http://www.metmuseum.org/special/Richard_Avedon/7.L.htm

I also loved "The Americans" photo exhibit by Robert Frank...photos like "Parade -- Hoboken," New Jersey, 1955, and that eerie of the interior of a roadide coffee shop I forgot the title of: http://www.flickr.com/photos/owenmoss/2906293089/

Oh, for those interested in photography, I highly recommend a group at flickr.com devoted to photographs inspired by the films of Terrenc Malick (and Malick's THE THIN RED LINE is my favorite film of all time):
http://www.flickr.com/groups/malick/

A while back, someone mentioned the Leo and Diane Dillon art exhibit at Fusion Designs Gallery. I learned that Fusion also made greeting cards with illustrations by the Dillons. I visited one of the stores that distributed their cards, and purchased the four with the Dillons' work on them. My favorite of the bunch is a spectacular one called "Oz" (LD 015), and it shows profiles of Dorothty, the Scarecrow, the Cowardly Lion, the Tinman, and Toto as they walk through a dark forest. Another is called "Flower Remedies" (LD 024), and looks like a woodblock print of a woman holding a single flower. Next is an amusing one called "Dance 3"(LD 030). It shows an African American woman with an afro and pointed ears (she looks very similar to the female on the cover of STRANGE WINE). She has her arm around a wolf who is standing next to her and who has his paw around her. They are both looking at directly at the viewer. The fourth one is not so special. It's called "June"(LD 109). it is the profile of a young firl with an owl on her shoulder.

I bought three of each. I intend to contact Fusion Designs Gallery later on to see whether I can purchase the Dillons's other greeting cards directly from them.

+++++++++++++++++++++++++++++++++++++++++++++++++++++++++++++++++

Chuck Messer and Jim Thomas -

I am glad you both found that article (http://rmmla.wsu.edu/ereview/58.2/articles/baraban.asp) on Poe's "The Cask of Amontillado" interesting. I think the best form of literary criticism helps one view the work with greater appreciation and understanding. This one did in spades.

+++++++++++++++++++++++++++++++++++++++++++++++++++++++++++++++++

I just watched the film LITTLE CHILDREN. There is a scene in which a minor character played by Jennifer Connelly interviews a boy whose father has been killed in Iraq. The boy says that when the men came to inform the family of his father's death, he cried...but his mother didn't. She went up into the bedroom and cut off the covers to the pillows. He explained that she was trying to find the "crowns." He said his father had "two crowns."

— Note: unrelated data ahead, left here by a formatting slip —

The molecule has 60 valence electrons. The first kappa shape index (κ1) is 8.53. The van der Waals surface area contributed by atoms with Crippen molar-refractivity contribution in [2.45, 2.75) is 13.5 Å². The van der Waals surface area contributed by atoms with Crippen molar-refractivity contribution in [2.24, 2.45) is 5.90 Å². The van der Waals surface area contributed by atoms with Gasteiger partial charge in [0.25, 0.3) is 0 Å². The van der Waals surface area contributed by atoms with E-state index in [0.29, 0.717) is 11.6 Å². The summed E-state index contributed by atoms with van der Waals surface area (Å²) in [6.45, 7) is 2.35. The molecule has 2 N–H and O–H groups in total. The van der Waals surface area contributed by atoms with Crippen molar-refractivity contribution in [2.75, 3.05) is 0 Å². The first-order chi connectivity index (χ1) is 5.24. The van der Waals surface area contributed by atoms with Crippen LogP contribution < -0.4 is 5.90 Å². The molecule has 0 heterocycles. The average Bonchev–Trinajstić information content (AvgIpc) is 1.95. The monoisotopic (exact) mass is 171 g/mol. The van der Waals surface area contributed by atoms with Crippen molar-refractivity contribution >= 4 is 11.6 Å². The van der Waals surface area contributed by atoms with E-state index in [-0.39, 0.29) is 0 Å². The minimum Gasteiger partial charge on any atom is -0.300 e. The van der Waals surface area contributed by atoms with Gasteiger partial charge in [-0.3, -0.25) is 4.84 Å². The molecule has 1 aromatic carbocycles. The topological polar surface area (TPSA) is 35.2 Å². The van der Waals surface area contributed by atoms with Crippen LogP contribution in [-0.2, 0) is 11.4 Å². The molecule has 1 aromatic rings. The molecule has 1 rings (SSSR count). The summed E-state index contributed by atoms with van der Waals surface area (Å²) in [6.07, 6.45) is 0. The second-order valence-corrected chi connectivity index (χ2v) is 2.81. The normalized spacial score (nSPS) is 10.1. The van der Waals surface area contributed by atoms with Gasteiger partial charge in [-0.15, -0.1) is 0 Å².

I didn't know what he meant by this. But after some searching online, I found out a website that collects photos of death crowns left by the deceased. I had never heard of these "death crowns" before, but they can only be found in feather pillows. Some say they signify that the person had gone to heaven. I don't know about *that,* but it's uncanny the way those feathers form those spiral patterns like that....
http://www.carrollscorner.net/FeatherDeathCrowns.htm








Le

Addendeum: Mad TV

Postby Le » Sat Aug 01, 2009 8:58 pm

Name: Le
Source: unca20091007.htm
Sorry; I meant to include this with my last message. It's hilarious. The Terminator travels back to biblical times to prevent Jesus's crucifixtion, not realizing that Jesus is SUPPOSED TO BE CDRUCIFIED! In one scene, the Terminator sees Judas. The camera assumes his POV and the words "WILL BETRAY JESUS" appear in the Terminator's vision. Then he kills Judas!
http://www.youtube.com/watch?v=uJKye7J3-54

Le

Addendeum: Mad TV

Postby Le » Sat Aug 01, 2009 8:58 pm

Name: Le
Source: unca20091009.htm
Sorry; I meant to include this with my last message. It's hilarious. The Terminator travels back to biblical times to prevent Jesus's crucifixtion, not realizing that Jesus is SUPPOSED TO BE CDRUCIFIED! In one scene, the Terminator sees Judas. The camera assumes his POV and the words "WILL BETRAY JESUS" appear in the Terminator's vision. Then he kills Judas!
http://www.youtube.com/watch?v=uJKye7J3-54

Alan Coil
Posts: 538
Joined: Thu Dec 13, 2007 8:21 pm
Location: Southeast Michigan

Postby Alan Coil » Sat Aug 01, 2009 10:16 pm

Name: Alan Coil
Source: unca20091007.htm
Be kind to your friends and lovers. You never know which moment might be your last moment with them.

I almost hit a motorcyclist today. Never saw him. He didn't come from behind me, so he must have come from the entrance ramp to the expressway. I was in the center lane, knew I had to be in the right lane in a mile or so, so I moved over. As I finished moving over, I saw him, swerving, in my side mirror. As we were both doing around 70mph, I'm quite sure I would have killed him had I connected.

It would have been the last day on earth for him, and the beginning of many sleepless nights, and maybe some jail time, for me.

Alan Coil
Posts: 538
Joined: Thu Dec 13, 2007 8:21 pm
Location: Southeast Michigan

Postby Alan Coil » Sat Aug 01, 2009 10:16 pm

Name: Alan Coil
Source: unca20091009.htm
Be kind to your friends and lovers. You never know which moment might be your last moment with them.